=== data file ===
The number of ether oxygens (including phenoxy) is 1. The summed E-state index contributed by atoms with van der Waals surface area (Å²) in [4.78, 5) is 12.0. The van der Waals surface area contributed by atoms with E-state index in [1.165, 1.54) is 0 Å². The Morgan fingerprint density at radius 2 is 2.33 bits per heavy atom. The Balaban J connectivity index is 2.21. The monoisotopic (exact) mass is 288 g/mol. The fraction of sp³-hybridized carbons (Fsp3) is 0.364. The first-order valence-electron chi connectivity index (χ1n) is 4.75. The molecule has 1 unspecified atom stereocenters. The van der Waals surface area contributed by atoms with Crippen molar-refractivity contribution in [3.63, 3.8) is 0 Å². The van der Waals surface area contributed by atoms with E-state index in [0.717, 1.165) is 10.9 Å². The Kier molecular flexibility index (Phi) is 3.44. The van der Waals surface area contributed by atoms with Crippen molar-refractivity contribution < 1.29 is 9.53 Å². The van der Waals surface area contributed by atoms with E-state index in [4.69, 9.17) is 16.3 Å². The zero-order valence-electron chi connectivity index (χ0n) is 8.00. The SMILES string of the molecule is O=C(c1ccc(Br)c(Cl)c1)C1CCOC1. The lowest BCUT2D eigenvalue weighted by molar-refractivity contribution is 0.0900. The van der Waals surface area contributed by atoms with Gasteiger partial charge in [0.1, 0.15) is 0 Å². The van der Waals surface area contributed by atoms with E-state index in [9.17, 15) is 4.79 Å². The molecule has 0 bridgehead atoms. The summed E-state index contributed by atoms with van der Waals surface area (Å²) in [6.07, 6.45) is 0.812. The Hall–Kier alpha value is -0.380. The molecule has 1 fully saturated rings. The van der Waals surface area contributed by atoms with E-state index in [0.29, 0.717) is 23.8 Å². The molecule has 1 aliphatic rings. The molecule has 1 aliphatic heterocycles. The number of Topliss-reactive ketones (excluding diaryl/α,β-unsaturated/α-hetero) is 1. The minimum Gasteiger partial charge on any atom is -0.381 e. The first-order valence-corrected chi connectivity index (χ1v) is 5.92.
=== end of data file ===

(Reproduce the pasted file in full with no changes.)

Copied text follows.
The number of ether oxygens (including phenoxy) is 1. The summed E-state index contributed by atoms with van der Waals surface area (Å²) in [4.78, 5) is 12.0. The van der Waals surface area contributed by atoms with E-state index in [1.165, 1.54) is 0 Å². The Morgan fingerprint density at radius 2 is 2.33 bits per heavy atom. The Balaban J connectivity index is 2.21. The monoisotopic (exact) mass is 288 g/mol. The fraction of sp³-hybridized carbons (Fsp3) is 0.364. The first-order valence-electron chi connectivity index (χ1n) is 4.75. The molecule has 1 unspecified atom stereocenters. The van der Waals surface area contributed by atoms with Crippen molar-refractivity contribution in [3.63, 3.8) is 0 Å². The van der Waals surface area contributed by atoms with E-state index in [0.717, 1.165) is 10.9 Å². The Kier molecular flexibility index (Phi) is 3.44. The van der Waals surface area contributed by atoms with Crippen molar-refractivity contribution < 1.29 is 9.53 Å². The van der Waals surface area contributed by atoms with E-state index in [4.69, 9.17) is 16.3 Å². The zero-order valence-electron chi connectivity index (χ0n) is 8.00. The SMILES string of the molecule is O=C(c1ccc(Br)c(Cl)c1)C1CCOC1. The lowest BCUT2D eigenvalue weighted by molar-refractivity contribution is 0.0900. The van der Waals surface area contributed by atoms with Gasteiger partial charge in [0.1, 0.15) is 0 Å². The van der Waals surface area contributed by atoms with E-state index in [9.17, 15) is 4.79 Å². The molecule has 0 bridgehead atoms. The summed E-state index contributed by atoms with van der Waals surface area (Å²) in [6.07, 6.45) is 0.812. The Hall–Kier alpha value is -0.380. The molecule has 1 fully saturated rings. The van der Waals surface area contributed by atoms with E-state index in [0.29, 0.717) is 23.8 Å². The molecule has 1 aliphatic rings. The molecule has 1 aliphatic heterocycles. The number of Topliss-reactive ketones (excluding diaryl/α,β-unsaturated/α-hetero) is 1. The minimum Gasteiger partial charge on any atom is -0.381 e. The first-order valence-corrected chi connectivity index (χ1v) is 5.92.